Open Access

Metastasis of nasopharyngeal carcinoma to parotid lymph nodes: a retrospective study

World Journal of Surgical Oncology201513:1

https://doi.org/10.1186/1477-7819-13-1

Received: 30 August 2014

Accepted: 5 December 2014

Published: 26 January 2015

Abstract

Background

Malignant parotid tumors are rare metastases originating from nasopharyngeal carcinoma (NPC). This study aimed to investigate the clinicopathological features and outcome of patients with metastasis of NPC to parotid lymph nodes after surgical therapy.

Methods

We enrolled 14 NPC patients who had metastatic disease to parotid lymph nodes after IMRT. They received surgical treatment by total parotidectomy with neck dissection, superficial parotidectomy with neck dissection, partial parotidectomy with neck dissection, total parotidectomy, or superficial parotidectomy. Their age, gender, histopathology, clinical findings, and treatment outcome were analyzed.

Results

After radiotherapy, parotid metastasis represented as uncontrolled disease in three cases and as recurrent disease in 11 cases. All the 14 patients received salvaged surgery successfully. Pathologic findings showed grade 3 in most patients. The follow-up ranged from 11 to 120 months and the overall three- and five-year survival was 49.5% and 37.1%, respectively.

Conclusions

Metastasis to parotid lymph nodes should be examined in NPC patients after IMRT. Resection of the inferior parotid lymph nodes is recommended for patients with cervical metastasis, and superficial or total parotidectomy and adjuvant therapy are recommended for intraparotid lymph node metastasis.

Keywords

Parotid node metastasisNasopharyngeal carcinomaNeck dissection

Background

A wide range of primary and metastatic neoplasms can present as masses in the parotid gland. Roughly a quarter of malignant parotid tumors are metastases originating from head and neck tumors such as scalp, face, eyelid, oral cavity, and oropharynx. Among malignant parotid tumors, squamous cell carcinoma (SCC) and malignant melanoma are the most common [13]. Nasopharyngeal carcinoma (NPC) has a high incidence in China, especially in the southeast.Malignant parotid tumors are rare metastases originating from NPC. Radiotherapy is the most standardized method for NPC and the conventional dose of radiotherapy is between 60 and 70 Gy.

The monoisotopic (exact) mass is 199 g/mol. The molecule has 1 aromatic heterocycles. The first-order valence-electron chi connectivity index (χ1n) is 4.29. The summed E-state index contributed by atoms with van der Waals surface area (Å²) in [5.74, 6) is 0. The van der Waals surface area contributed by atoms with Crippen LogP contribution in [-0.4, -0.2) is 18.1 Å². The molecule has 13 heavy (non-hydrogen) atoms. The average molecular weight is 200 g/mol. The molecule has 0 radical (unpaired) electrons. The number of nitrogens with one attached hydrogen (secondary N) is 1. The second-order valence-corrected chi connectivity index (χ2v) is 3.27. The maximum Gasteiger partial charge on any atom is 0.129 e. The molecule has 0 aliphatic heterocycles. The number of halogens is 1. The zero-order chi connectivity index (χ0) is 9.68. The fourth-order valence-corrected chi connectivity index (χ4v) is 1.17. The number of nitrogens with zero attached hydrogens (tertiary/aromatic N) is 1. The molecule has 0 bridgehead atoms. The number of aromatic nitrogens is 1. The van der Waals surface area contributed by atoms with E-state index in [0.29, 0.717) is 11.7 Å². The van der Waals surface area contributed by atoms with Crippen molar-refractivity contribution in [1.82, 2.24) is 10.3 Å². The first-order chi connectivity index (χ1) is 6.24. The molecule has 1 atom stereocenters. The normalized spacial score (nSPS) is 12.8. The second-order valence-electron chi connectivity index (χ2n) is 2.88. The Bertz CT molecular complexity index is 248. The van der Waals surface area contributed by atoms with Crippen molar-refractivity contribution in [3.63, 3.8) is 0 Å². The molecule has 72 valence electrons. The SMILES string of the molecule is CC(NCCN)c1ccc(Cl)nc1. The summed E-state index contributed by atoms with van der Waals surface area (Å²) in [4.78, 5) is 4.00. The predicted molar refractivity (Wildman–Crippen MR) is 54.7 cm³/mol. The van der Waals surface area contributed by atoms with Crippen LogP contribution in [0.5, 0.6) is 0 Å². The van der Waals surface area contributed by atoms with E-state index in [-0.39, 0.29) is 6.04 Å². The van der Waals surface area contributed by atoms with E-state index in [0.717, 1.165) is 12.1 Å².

The parotid space harbors three groups of lymph nodes determined by the embryological development of the parotid gland. The first group of lymph nodes are embedded within the parotid fascia, the second group in the parotid parenchyma, and the last group such as the preauricular lymph nodes remain extrafascial and extraglandular. Although metastases to parotid lymph nodes are uncommon, it should always be considered in the differential diagnosis of a parotid mass. In this study we aimed to review and investigate the clinicopathological features and outcome of patients with metastasis of NPC to the parotid lymph nodes.

Methods

This study was conducted according to the Declaration of Helsinki on biomedical research involving human subjects. The study protocol was approved by Ethics Committee of Zhejiang Cancer Hospital. The approval number is zjzlyy[2014]-11-96. We retrospectively reviewed the records of patients with NPC in Zhejiang Cancer Hospital between January 2001 and December 2012. Among all 9,602 cases of NPC, 14 patients had metastasis of NPC to parotid lymph nodes after IMRT and received salvaged surgical therapy. In detail, all patients were asked to lie in the supine position and to wear a plastic head and neck mask. The primary tumor and whole neck were treated by IMRT. The total dose was 69 Gy in 30 fractions at 2.3 Gy/fraction to the primary gross target volume (PGTV), 66 Gy to the positive nodal gross target volume (GTV) node, 63 Gy to the planning target volume (PTV) node, 60 Gy to the high-risk neck regions, and 54 Gy to the low-risk neck regions. PGTV included GTV of nasopharynx lesion and retropharyngeal lymph nodes, plus a 3 to 5 mm margin. Treatment was delivered by a stationary, multileaf intensity-modulating collimator (Varian, Palo Alto, California, United States). All targets were treated simultaneously using the simultaneous integrated boost technique.